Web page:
Boris Johnson has tested positive for coronavirus and Birmingham airport has been confirmed as a temporary mortuary, as the number of Covid-19 cases continues to grow.
The latest official figures show:
- At least 14,579 people have tested positive for coronavirus in the UK.
- 759 people are now confirmed to have died across Britain and Northern Ireland as of 5pm on Thursday – an increase of 181 since 24 hours earlier.
- Eight more people have died in Scotland, it was announced on Friday, bringing the total in the country to 33. Three more people have also died in Northern Ireland (total 13), six in Wales (total 34) and eight in Scotland (total 33).
According to the John Hopkins University, which has been keeping a running total, there are now more than 530,000 confirmed cases worldwide.
Here’s the latest:
Birmingham Airport confirmed as temporary mortuary for 1,500 bodies
Work is underway to turn a hangar at Birmingham Airport into a mortuary which could initially accommodate 1,500 bodies.
West Midlands Police have confirmed that preparations had begun at the site, and said bodies would be treated with “utmost dignity and respect at all times”.
The facility could be expanded if it reached capacity, officials have confirmed.
The site mortuary could accommodate all deaths across the West Midlands, not just those related to coronavirus, and regional mortuaries may close due to the demands of staffing the huge facility.
Senior Birmingham Coroner Louise Hunt said: “We understand that it is a very difficult time for everyone and we will do all that we can to make sure bereaved families understand what is happening to their loved ones and to release them for funeral as soon as we can.”
Boris Johnson and Matt Hancock both test positive for virus
The prime minister has tested positive for coronavirus, it was revealed on Friday.
A Downing Street spokesperson said: “After experiencing mild symptoms yesterday, the prime minister was tested for coronavirus on the personal advice of England’s chief medical officer, professor Chris Whitty.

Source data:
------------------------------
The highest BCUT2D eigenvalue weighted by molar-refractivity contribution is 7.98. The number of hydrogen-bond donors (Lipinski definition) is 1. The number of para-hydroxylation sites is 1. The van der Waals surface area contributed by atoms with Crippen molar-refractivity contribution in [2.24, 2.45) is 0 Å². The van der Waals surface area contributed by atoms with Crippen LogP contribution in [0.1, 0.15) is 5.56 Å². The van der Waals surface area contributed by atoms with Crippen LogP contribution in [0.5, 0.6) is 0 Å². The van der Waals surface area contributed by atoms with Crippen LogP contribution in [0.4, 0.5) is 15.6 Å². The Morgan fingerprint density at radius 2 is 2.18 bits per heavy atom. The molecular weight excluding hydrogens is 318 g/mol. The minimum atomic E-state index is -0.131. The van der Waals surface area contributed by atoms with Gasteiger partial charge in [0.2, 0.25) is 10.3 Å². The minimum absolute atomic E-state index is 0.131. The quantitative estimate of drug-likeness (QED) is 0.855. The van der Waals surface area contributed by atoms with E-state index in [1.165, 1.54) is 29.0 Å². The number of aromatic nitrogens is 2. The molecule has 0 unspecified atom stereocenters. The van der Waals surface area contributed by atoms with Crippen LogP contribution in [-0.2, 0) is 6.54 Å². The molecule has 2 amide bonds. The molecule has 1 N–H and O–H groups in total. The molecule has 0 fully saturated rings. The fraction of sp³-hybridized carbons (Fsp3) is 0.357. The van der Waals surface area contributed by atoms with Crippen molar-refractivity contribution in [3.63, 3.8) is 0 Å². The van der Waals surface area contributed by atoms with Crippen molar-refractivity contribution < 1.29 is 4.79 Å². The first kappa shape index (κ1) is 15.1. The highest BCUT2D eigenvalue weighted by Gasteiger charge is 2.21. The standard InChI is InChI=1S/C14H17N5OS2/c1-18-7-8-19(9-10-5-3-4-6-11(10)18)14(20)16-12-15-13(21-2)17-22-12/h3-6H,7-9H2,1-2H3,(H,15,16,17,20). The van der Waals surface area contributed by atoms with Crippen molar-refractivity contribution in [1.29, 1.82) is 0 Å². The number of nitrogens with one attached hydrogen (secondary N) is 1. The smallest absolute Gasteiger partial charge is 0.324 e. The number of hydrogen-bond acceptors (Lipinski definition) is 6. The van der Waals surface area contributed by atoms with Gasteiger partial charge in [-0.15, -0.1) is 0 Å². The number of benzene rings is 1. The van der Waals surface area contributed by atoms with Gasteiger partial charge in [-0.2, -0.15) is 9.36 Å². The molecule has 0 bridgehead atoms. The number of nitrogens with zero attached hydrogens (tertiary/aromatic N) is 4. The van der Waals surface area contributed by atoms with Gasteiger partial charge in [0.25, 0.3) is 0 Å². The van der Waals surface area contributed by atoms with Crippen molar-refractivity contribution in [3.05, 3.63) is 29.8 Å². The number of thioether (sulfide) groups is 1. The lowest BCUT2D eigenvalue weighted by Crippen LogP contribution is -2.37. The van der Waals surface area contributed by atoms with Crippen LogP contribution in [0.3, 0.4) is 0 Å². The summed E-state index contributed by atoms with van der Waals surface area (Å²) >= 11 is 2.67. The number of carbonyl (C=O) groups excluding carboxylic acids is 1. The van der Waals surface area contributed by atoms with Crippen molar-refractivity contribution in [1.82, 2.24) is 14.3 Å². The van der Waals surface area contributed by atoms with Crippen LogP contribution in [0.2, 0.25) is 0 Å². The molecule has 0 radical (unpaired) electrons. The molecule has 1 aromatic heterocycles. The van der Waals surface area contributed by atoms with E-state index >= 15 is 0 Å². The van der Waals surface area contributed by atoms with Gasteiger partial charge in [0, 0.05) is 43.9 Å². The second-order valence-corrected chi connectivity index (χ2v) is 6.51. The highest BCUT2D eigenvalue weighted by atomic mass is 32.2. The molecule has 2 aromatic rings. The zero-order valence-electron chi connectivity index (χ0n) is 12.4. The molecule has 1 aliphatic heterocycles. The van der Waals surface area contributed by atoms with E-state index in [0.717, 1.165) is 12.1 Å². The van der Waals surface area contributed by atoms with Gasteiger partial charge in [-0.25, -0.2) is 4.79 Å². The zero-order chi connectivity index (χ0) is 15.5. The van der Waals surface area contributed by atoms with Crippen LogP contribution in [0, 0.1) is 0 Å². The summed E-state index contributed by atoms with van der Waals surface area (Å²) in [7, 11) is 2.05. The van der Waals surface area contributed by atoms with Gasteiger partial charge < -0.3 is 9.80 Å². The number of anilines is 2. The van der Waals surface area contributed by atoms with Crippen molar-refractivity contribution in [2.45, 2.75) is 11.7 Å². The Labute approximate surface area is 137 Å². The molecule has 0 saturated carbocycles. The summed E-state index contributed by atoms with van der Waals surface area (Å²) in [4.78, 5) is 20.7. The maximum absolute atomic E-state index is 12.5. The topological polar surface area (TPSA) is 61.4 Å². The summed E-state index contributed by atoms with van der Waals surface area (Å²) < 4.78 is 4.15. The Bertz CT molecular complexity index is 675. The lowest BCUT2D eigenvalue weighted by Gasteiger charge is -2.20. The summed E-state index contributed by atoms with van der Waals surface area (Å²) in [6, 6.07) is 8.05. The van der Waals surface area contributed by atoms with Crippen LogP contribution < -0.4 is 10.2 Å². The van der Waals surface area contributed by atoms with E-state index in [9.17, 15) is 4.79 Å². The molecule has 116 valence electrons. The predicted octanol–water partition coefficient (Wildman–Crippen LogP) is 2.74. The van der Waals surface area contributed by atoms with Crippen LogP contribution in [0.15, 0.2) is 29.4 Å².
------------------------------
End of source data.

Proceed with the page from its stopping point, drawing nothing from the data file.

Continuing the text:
“The test was carried out in No.10 by NHS staff and the result of the test was positive.
“In keeping with the guidance, the prime minister is self-isolating in Downing Street.
“He is continuing to lead the government’s response to coronavirus.”
It emerged later on Friday that health secretary Matt Hancock had also tested positive for the virus, experiencing mild symptoms and professor Chris Whitty, England’s chief medical officer, is self-isolating after experiencing symptoms.
Italy’s daily death toll rising again
Italy has reported 919 new deaths due to coronavirus, the highest daily rise since the outbreak began on February 21, despite hopes the disease’s spread was slowing. The total death toll now stands at 9,134.
Prior to Friday’s figure, the largest daily toll was registered on March 21, when 793 people died.
The 919 people who died over the last 24 hours compares with 712 deaths on Thursday, 683 on Wednesday, 743 on Tuesday and 602 on Monday.
The total number of confirmed cases rose to 86,498 from a previous 80,539, taking Italy’s total past that of China, where the coronavirus epidemic emerged at the end of last year.
The United States already surpassed China’s tally of cases on Thursday.
More than 700,000 people volunteer to help NHS
The number of NHS volunteers has reached the 700,000 mark, Downing Street has confirmed.
The government target currently stands at 750,000 after the overwhelming public response saw the initial 250,000 target smashed within just 24 hours.
No.10 confirmed on Friday that 702,000 volunteers have so far signed up to deliver food and medicines, and perform other supportive tasks, for the 1.4m vulnerable people isolated at home due to coronavirus.
All homeless people should be housed by the weekend, government reportedly says
The government has asked local authorities in England to house all rough sleepers and those in hostels and night shelters by the weekend, the charity Crisis said.
The letter to homelessness managers and rough sleeping co-ordinators in every local authority is quoted by the charity as saying: “As you know, this is a public health emergency.
“We are all redoubling our efforts to do what we possibly can at this stage to ensure that everybody is inside and safe by this weekend, and we stand with you in this.
“These are unusual times so I’m asking for an unusual effort. Many areas of the country have already been able to ‘safe harbour’ their people which is incredible. What we need to do now though is work out how we can get ‘everyone in’.”
The charity said the letter was sent by the Ministry of Housing, Communities and Local Government.
Firefighters to retrieve bodies, drive ambulances, and deliver food
Firefighters will be able to deliver food and medicine, drive ambulances, and retrieve bodies in order to help the country tackle the coronavirus outbreak.